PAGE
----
Kiese Laymon’s 2018 memoir, Heavy, made many best book lists last year. I got to it this year, partly because I understood that it was about Laymon’s struggles with his weight. It’s about a lot more than that. And Laymon’s struggles as a young, African-American man growing up in Mississippi are different than mine. With sparkling dialogue and deep heart, he talks about obesity, but he also talks about family, race, poverty, and the lies Americans tell about their country. He says he wanted to write the first American memoir and I think he succeeds.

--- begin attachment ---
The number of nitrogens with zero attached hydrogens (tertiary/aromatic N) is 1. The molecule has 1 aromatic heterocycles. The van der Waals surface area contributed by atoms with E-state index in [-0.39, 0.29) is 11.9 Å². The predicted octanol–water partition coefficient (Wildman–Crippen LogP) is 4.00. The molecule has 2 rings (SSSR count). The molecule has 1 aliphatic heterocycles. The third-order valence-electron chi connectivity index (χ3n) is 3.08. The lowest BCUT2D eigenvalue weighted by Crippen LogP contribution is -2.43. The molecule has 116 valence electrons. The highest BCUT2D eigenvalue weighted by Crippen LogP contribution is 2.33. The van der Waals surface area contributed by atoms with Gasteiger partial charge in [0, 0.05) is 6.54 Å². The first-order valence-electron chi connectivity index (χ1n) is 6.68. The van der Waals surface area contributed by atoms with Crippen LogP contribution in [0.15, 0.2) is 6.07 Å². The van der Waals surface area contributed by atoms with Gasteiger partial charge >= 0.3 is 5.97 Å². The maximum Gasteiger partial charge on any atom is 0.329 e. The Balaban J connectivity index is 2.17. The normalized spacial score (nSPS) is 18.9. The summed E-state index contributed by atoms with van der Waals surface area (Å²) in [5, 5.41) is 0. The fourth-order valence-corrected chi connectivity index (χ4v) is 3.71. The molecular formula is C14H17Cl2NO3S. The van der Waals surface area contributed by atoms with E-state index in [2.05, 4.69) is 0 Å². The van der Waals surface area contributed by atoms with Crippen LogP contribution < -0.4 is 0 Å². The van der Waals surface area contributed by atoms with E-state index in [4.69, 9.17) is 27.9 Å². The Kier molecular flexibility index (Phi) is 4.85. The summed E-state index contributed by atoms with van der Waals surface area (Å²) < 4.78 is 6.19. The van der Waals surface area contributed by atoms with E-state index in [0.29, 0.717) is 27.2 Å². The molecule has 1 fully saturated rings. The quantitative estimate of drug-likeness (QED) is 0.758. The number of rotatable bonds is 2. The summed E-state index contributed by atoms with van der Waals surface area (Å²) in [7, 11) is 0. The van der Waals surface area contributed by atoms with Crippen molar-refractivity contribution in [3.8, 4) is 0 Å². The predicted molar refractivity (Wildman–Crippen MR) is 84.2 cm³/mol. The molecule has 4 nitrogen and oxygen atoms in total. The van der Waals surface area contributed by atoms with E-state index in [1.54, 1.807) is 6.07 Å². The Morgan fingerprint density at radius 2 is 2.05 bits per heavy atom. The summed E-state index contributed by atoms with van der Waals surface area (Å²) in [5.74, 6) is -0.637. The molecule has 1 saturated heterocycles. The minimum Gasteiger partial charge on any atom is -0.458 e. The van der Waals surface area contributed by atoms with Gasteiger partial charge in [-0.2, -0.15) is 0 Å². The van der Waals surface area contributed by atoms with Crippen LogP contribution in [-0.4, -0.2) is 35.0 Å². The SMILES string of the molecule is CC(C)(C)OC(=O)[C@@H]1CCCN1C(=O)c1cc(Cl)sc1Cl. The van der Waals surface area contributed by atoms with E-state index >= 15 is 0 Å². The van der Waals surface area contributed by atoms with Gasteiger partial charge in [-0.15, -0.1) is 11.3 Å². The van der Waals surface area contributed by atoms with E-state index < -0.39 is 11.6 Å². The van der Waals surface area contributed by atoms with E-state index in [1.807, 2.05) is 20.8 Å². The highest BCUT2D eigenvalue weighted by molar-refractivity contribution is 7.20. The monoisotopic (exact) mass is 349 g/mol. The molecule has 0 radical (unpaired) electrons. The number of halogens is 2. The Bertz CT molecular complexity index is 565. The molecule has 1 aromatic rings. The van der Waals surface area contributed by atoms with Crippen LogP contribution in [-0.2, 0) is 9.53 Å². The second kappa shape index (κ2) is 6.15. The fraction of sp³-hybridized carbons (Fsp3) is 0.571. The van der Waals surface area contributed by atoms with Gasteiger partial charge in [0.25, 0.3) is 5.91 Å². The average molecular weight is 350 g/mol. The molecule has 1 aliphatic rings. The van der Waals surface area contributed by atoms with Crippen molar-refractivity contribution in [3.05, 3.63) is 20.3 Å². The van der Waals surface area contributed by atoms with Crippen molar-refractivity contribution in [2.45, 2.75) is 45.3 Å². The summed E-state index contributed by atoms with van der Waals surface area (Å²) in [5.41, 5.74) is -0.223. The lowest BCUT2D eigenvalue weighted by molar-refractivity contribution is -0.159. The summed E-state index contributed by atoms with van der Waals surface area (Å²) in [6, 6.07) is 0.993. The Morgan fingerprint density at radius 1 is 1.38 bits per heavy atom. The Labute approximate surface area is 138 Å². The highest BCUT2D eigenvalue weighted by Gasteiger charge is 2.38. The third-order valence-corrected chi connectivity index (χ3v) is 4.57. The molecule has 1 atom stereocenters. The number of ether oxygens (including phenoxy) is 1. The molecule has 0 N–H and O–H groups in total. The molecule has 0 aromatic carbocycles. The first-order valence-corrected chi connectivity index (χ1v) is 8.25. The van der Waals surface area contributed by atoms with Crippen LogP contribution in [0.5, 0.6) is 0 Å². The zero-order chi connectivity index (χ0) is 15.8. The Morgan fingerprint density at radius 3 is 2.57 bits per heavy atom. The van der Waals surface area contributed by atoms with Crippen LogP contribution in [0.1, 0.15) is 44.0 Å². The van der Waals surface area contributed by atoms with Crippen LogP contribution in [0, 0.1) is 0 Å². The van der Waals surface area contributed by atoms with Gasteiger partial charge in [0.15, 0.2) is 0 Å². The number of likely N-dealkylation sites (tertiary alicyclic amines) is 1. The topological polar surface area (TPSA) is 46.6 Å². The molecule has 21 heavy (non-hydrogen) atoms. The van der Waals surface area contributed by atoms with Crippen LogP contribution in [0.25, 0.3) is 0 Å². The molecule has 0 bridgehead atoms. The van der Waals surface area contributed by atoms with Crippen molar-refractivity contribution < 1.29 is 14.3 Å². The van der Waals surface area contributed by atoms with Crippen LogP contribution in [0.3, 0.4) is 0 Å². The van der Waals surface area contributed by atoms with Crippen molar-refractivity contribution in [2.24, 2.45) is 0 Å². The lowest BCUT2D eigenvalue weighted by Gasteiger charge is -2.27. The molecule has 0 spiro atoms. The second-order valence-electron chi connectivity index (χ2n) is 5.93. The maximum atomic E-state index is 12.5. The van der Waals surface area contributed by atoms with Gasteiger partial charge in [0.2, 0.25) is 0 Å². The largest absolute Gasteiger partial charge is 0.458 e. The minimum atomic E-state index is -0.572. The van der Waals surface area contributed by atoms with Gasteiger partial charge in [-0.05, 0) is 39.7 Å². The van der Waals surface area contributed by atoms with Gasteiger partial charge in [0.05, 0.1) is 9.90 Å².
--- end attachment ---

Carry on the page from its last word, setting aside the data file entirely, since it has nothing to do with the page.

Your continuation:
You can read my full review by clicking on the title above, but here’s a piece of it:
The obesity belt [running through the Deep South] traces a trail of trauma—physical evidence of ancient sins and lingering inequities. Maybe bodies say what it is difficult or impermissible to say, especially in a landscape that can’t talk about race directly without coming apart at the seams.